WASHINGTON — Capitol Hill again spared broadcasters Monday from having to offer across-the-board discounts to federal candidates buying airtime for political ads.
Sen. Robert Torricelli (D-N.J.) had hoped to attach the discount provision to legislation reforming the country’s election laws.
The overall reform package, however, was withdrawn in the evening after failing to get enough votes to proceed in the Senate. That means Torricelli won’t be able to use it as a vehicle for the political ad discount.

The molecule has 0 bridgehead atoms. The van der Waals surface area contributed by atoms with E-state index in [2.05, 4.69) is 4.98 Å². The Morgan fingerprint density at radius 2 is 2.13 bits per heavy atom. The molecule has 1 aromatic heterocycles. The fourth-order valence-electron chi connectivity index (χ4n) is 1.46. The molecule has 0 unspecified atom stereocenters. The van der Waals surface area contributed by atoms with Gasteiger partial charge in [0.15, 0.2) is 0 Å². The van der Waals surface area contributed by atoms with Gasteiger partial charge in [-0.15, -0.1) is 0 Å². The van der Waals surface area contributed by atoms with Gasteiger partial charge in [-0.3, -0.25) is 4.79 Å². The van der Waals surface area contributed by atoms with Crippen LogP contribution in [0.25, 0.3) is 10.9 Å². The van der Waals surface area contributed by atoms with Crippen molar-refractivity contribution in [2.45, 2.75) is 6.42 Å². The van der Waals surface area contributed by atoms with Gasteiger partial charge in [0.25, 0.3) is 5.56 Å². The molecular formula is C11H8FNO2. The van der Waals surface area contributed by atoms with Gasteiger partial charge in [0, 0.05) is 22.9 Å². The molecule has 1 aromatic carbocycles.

Last month, the House of Representatives struck the same discount proposal when passing separate legislation changing the way political money is raised.
The National Assn. of Broadcasters has waged an intense lobbying campaign to kill the across-the-board discount, with the trade org saying it could cost TV stations millions of dollars in needed ad revenues.
Federal law already requires broadcasters to offer candidates a discount, but the rates can vary depending upon the timeslot and whether a candidate is willing to have an ad preempted.
Torricelli has argued that his proposal merely closes a loophole in the law; the NAB says it would amount to a giveaway to candidates.